Review of related studies

Sanlier and Arpaci [18] studied the effect of stress on women health. Results reveal that employed women in the stress scale have a higher average score than that of the non- employed women. It has been determined that total stress scores of employed women were higher as compared to non- employed women and that there was a significant difference between women’s working status and total stress scores. Employed women had higher level of stress than non- Employed women.

Hashmi et al. [19] found that working married women have to face more difficulties in their lives like they experienced more stress and depression as compared to non-working married women.

Cruess et al. [20,21], Field et al. [22], found that relaxation techniques such as progressive muscle relaxation (PMR) [23], have been proven to be reliable methods in reducing self-reported stress and stress-related physiological activity in various non-pregnant clinical populations, as well as in healthy subjects.

Bastani et al. [24], Field et al. [25,26], Nickel et al. [27] and Teixeira et al. [28] studied that the immediate impact of relaxation on pregnant women indicates a reduction in experienced stress or anxiety.

Chaudhari et al. [29] studied that increase in stress levels are found in female health care professionals in the Eastern part of India due to shortage of manpower, lack of infrastructure, long emergency duty hours and inadequate remuneration for their hard work. Practicing relaxation exercises had decreased not only the stress levels but also increased the quality of their life and most important patient care.

Patel [30] revealed that in pretest most of the nurses 53.3% had moderate stress, 40.0% had mild stress and 6.7% had severe stress. In posttest most of the nurses had mild stress 73.3% and no stress 26.7%. It is concluded that Progressive Muscle Relaxation Therapy is effective in reducing the stress level of the staff nurses.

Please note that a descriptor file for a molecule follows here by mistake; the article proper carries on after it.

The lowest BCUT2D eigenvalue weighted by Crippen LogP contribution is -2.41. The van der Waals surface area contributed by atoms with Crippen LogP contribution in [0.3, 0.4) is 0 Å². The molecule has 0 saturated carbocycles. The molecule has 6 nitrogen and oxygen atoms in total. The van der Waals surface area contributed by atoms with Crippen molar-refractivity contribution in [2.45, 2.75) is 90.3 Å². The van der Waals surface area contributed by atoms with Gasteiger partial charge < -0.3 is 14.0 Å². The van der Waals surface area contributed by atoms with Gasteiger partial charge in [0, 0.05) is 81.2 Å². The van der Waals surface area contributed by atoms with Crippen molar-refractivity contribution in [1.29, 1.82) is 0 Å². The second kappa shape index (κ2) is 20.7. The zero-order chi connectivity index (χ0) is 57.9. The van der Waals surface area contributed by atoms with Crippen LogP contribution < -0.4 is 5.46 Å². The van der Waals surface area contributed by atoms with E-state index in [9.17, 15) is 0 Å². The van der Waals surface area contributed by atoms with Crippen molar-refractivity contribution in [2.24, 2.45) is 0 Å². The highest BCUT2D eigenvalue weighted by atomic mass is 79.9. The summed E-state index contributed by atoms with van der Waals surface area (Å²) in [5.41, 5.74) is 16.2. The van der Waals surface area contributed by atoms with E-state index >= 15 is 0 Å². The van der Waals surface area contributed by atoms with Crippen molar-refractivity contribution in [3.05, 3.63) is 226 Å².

Objectives

The main objectives of the study were stated as:

• To find out the stress level of employed women.

• To find out the stress level of unemployed women.

• To compare the stress level of employed and unemployed women.

• To see the effect of PMRT and Mindfulness breathing upon stress.

• To compare the pre and post test results of experimental and control group of employed women after intervention.

Hypothesis

For the present study following hypothesis were formulated.

H01: There would be no significant difference in the mean score of stress level among Employed women and house wives.

H02: There would be no significant difference in the stress level of Employed women and house wives.

H03: There would be no significant effect of PMRT and Mindfulness breathing upon the stress level in experimental and control group of Employed women.

Methods

Sample

Sample consisted of 100 educated women 50 were employed and 50 House wives (unemployed). The age of the subjects ranges from 25 to 40 years with the mean age of 34.3 for employed and 28.5 for housewives. The quota sampling method was used to select the sample.

Description of the tool used

For the present study Singh’s Personal Stress Source Inventory (SPSSI) was used to assess the level of stress among employed women and housewives. The stress scale (SPSSI) constructed and standardized by Arun Kumar Singh was used. The test comprises of 35 items and there are three given response options for each event namely, “Seldom”, “sometimes”, and “frequently”. Higher the score, the higher is the magnitude of personal stress. Likewise, lower the score, lower is the magnitude of personal stress. The maximum scores on SPSSI is 105.